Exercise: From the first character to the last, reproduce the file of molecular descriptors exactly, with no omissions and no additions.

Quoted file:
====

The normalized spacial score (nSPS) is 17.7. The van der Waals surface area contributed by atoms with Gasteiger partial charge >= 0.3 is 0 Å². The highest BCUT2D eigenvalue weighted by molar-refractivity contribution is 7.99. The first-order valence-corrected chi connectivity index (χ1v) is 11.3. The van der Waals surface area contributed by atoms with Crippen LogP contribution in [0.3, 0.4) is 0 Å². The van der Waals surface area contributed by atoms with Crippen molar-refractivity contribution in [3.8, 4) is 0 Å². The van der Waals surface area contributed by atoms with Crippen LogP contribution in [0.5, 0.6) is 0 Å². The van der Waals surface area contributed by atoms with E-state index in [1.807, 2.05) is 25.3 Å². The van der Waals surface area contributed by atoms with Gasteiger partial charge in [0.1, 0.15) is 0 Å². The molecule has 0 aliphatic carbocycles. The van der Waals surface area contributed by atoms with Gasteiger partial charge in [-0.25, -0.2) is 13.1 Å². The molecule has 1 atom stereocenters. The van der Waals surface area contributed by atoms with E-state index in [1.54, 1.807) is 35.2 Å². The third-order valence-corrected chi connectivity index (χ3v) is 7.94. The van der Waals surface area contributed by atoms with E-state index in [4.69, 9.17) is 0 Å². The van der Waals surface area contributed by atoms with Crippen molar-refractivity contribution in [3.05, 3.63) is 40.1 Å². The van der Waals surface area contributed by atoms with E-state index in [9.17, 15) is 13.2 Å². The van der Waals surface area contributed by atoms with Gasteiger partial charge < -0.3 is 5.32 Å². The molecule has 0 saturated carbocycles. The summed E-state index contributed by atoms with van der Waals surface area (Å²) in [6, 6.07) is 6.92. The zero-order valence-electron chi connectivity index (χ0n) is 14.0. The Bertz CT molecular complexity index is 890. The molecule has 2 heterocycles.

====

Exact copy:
The normalized spacial score (nSPS) is 17.7. The van der Waals surface area contributed by atoms with Gasteiger partial charge >= 0.3 is 0 Å². The highest BCUT2D eigenvalue weighted by molar-refractivity contribution is 7.99. The first-order valence-corrected chi connectivity index (χ1v) is 11.3. The van der Waals surface area contributed by atoms with Crippen LogP contribution in [0.3, 0.4) is 0 Å². The van der Waals surface area contributed by atoms with Crippen molar-refractivity contribution in [3.8, 4) is 0 Å². The van der Waals surface area contributed by atoms with Crippen LogP contribution in [0.5, 0.6) is 0 Å². The van der Waals surface area contributed by atoms with E-state index in [1.807, 2.05) is 25.3 Å². The van der Waals surface area contributed by atoms with Gasteiger partial charge in [0.1, 0.15) is 0 Å². The molecule has 0 aliphatic carbocycles. The van der Waals surface area contributed by atoms with Gasteiger partial charge in [-0.25, -0.2) is 13.1 Å². The molecule has 1 atom stereocenters. The van der Waals surface area contributed by atoms with E-state index in [1.54, 1.807) is 35.2 Å². The third-order valence-corrected chi connectivity index (χ3v) is 7.94. The van der Waals surface area contributed by atoms with E-state index in [4.69, 9.17) is 0 Å². The van der Waals surface area contributed by atoms with Crippen molar-refractivity contribution in [3.05, 3.63) is 40.1 Å². The van der Waals surface area contributed by atoms with E-state index in [9.17, 15) is 13.2 Å². The van der Waals surface area contributed by atoms with Gasteiger partial charge < -0.3 is 5.32 Å². The molecule has 0 saturated carbocycles. The summed E-state index contributed by atoms with van der Waals surface area (Å²) in [6, 6.07) is 6.92. The zero-order valence-electron chi connectivity index (χ0n) is 14.0. The Bertz CT molecular complexity index is 890. The molecule has 2 heterocycles.